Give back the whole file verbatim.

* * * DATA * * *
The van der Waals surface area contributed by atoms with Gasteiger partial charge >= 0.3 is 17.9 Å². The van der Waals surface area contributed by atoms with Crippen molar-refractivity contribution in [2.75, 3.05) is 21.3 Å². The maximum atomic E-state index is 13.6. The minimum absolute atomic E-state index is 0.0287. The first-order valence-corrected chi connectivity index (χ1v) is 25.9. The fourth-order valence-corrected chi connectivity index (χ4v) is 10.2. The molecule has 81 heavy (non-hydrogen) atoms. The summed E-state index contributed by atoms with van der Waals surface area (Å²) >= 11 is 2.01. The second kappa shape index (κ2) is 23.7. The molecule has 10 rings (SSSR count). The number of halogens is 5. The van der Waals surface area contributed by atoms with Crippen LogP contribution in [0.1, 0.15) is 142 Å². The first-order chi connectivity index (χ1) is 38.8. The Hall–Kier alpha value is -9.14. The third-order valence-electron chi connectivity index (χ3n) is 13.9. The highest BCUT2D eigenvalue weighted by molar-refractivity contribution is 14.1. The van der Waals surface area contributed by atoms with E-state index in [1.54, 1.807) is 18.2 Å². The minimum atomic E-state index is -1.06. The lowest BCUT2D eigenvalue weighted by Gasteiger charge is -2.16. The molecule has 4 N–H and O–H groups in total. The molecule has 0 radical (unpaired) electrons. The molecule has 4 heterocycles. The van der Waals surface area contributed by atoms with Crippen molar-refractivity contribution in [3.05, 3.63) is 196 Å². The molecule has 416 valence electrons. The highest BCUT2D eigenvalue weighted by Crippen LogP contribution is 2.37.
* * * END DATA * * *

The van der Waals surface area contributed by atoms with Gasteiger partial charge >= 0.3 is 17.9 Å². The van der Waals surface area contributed by atoms with Crippen molar-refractivity contribution in [2.75, 3.05) is 21.3 Å². The maximum atomic E-state index is 13.6. The minimum absolute atomic E-state index is 0.0287. The first-order valence-corrected chi connectivity index (χ1v) is 25.9. The fourth-order valence-corrected chi connectivity index (χ4v) is 10.2. The molecule has 81 heavy (non-hydrogen) atoms. The summed E-state index contributed by atoms with van der Waals surface area (Å²) >= 11 is 2.01. The second kappa shape index (κ2) is 23.7. The molecule has 10 rings (SSSR count). The number of halogens is 5. The van der Waals surface area contributed by atoms with Crippen LogP contribution in [0.1, 0.15) is 142 Å². The first-order chi connectivity index (χ1) is 38.8. The Hall–Kier alpha value is -9.14. The third-order valence-electron chi connectivity index (χ3n) is 13.9. The highest BCUT2D eigenvalue weighted by molar-refractivity contribution is 14.1. The van der Waals surface area contributed by atoms with E-state index in [1.54, 1.807) is 18.2 Å². The minimum atomic E-state index is -1.06. The lowest BCUT2D eigenvalue weighted by Gasteiger charge is -2.16. The molecule has 4 N–H and O–H groups in total. The molecule has 0 radical (unpaired) electrons. The molecule has 4 heterocycles. The van der Waals surface area contributed by atoms with Crippen molar-refractivity contribution in [3.05, 3.63) is 196 Å². The molecule has 416 valence electrons. The highest BCUT2D eigenvalue weighted by Crippen LogP contribution is 2.37.